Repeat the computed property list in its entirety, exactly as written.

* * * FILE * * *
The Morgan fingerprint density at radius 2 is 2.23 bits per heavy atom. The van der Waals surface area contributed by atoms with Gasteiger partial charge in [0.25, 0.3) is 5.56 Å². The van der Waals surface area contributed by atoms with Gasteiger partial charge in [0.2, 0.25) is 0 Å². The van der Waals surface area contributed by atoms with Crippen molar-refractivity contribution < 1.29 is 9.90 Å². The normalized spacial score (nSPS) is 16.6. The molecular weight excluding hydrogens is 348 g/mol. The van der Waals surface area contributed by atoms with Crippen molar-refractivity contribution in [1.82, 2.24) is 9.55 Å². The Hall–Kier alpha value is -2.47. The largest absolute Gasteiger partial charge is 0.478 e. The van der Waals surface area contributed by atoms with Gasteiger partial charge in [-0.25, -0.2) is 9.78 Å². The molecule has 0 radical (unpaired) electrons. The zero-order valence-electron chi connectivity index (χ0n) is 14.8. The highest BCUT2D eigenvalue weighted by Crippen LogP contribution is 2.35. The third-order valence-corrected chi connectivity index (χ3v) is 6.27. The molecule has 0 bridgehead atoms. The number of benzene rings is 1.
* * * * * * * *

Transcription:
The Morgan fingerprint density at radius 2 is 2.23 bits per heavy atom. The van der Waals surface area contributed by atoms with Gasteiger partial charge in [0.25, 0.3) is 5.56 Å². The van der Waals surface area contributed by atoms with Gasteiger partial charge in [0.2, 0.25) is 0 Å². The van der Waals surface area contributed by atoms with Crippen molar-refractivity contribution < 1.29 is 9.90 Å². The normalized spacial score (nSPS) is 16.6. The molecular weight excluding hydrogens is 348 g/mol. The van der Waals surface area contributed by atoms with Crippen molar-refractivity contribution in [1.82, 2.24) is 9.55 Å². The Hall–Kier alpha value is -2.47. The largest absolute Gasteiger partial charge is 0.478 e. The van der Waals surface area contributed by atoms with Gasteiger partial charge in [-0.25, -0.2) is 9.78 Å². The molecule has 0 radical (unpaired) electrons. The zero-order valence-electron chi connectivity index (χ0n) is 14.8. The highest BCUT2D eigenvalue weighted by Crippen LogP contribution is 2.35. The third-order valence-corrected chi connectivity index (χ3v) is 6.27. The molecule has 0 bridgehead atoms. The number of benzene rings is 1.